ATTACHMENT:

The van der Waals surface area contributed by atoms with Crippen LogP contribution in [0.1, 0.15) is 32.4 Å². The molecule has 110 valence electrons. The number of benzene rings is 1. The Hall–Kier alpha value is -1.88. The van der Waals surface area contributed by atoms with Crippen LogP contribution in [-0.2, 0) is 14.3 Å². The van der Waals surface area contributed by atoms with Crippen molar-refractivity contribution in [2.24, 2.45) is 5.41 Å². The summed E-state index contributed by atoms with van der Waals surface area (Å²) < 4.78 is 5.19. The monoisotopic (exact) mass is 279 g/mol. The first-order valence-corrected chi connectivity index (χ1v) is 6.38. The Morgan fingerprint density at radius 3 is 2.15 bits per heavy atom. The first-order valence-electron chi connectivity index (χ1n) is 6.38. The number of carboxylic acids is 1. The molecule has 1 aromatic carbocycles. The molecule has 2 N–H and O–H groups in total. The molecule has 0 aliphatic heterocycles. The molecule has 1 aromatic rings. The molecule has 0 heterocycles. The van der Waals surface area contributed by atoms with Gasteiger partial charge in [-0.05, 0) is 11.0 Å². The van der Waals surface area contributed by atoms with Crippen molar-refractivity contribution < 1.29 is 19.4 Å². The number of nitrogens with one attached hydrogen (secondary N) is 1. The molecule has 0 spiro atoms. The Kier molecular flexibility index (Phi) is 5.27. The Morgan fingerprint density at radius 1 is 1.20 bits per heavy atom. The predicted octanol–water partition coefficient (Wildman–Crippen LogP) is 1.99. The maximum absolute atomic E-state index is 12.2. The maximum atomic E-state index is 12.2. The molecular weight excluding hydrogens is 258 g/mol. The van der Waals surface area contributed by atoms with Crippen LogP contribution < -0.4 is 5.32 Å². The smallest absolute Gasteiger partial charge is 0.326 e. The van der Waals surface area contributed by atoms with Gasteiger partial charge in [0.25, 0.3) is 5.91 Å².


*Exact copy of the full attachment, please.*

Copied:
The van der Waals surface area contributed by atoms with Crippen LogP contribution in [0.1, 0.15) is 32.4 Å². The molecule has 110 valence electrons. The number of benzene rings is 1. The Hall–Kier alpha value is -1.88. The van der Waals surface area contributed by atoms with Crippen LogP contribution in [-0.2, 0) is 14.3 Å². The van der Waals surface area contributed by atoms with Crippen molar-refractivity contribution in [2.24, 2.45) is 5.41 Å². The summed E-state index contributed by atoms with van der Waals surface area (Å²) < 4.78 is 5.19. The monoisotopic (exact) mass is 279 g/mol. The first-order valence-corrected chi connectivity index (χ1v) is 6.38. The Morgan fingerprint density at radius 3 is 2.15 bits per heavy atom. The first-order valence-electron chi connectivity index (χ1n) is 6.38. The number of carboxylic acids is 1. The molecule has 1 aromatic carbocycles. The molecule has 2 N–H and O–H groups in total. The molecule has 0 aliphatic heterocycles. The molecule has 1 aromatic rings. The molecule has 0 heterocycles. The van der Waals surface area contributed by atoms with Gasteiger partial charge in [-0.05, 0) is 11.0 Å². The van der Waals surface area contributed by atoms with Crippen molar-refractivity contribution < 1.29 is 19.4 Å². The number of nitrogens with one attached hydrogen (secondary N) is 1. The molecule has 0 spiro atoms. The Kier molecular flexibility index (Phi) is 5.27. The Morgan fingerprint density at radius 1 is 1.20 bits per heavy atom. The predicted octanol–water partition coefficient (Wildman–Crippen LogP) is 1.99. The maximum absolute atomic E-state index is 12.2. The maximum atomic E-state index is 12.2. The molecular weight excluding hydrogens is 258 g/mol. The van der Waals surface area contributed by atoms with Crippen LogP contribution < -0.4 is 5.32 Å². The smallest absolute Gasteiger partial charge is 0.326 e. The van der Waals surface area contributed by atoms with Gasteiger partial charge in [0.25, 0.3) is 5.91 Å².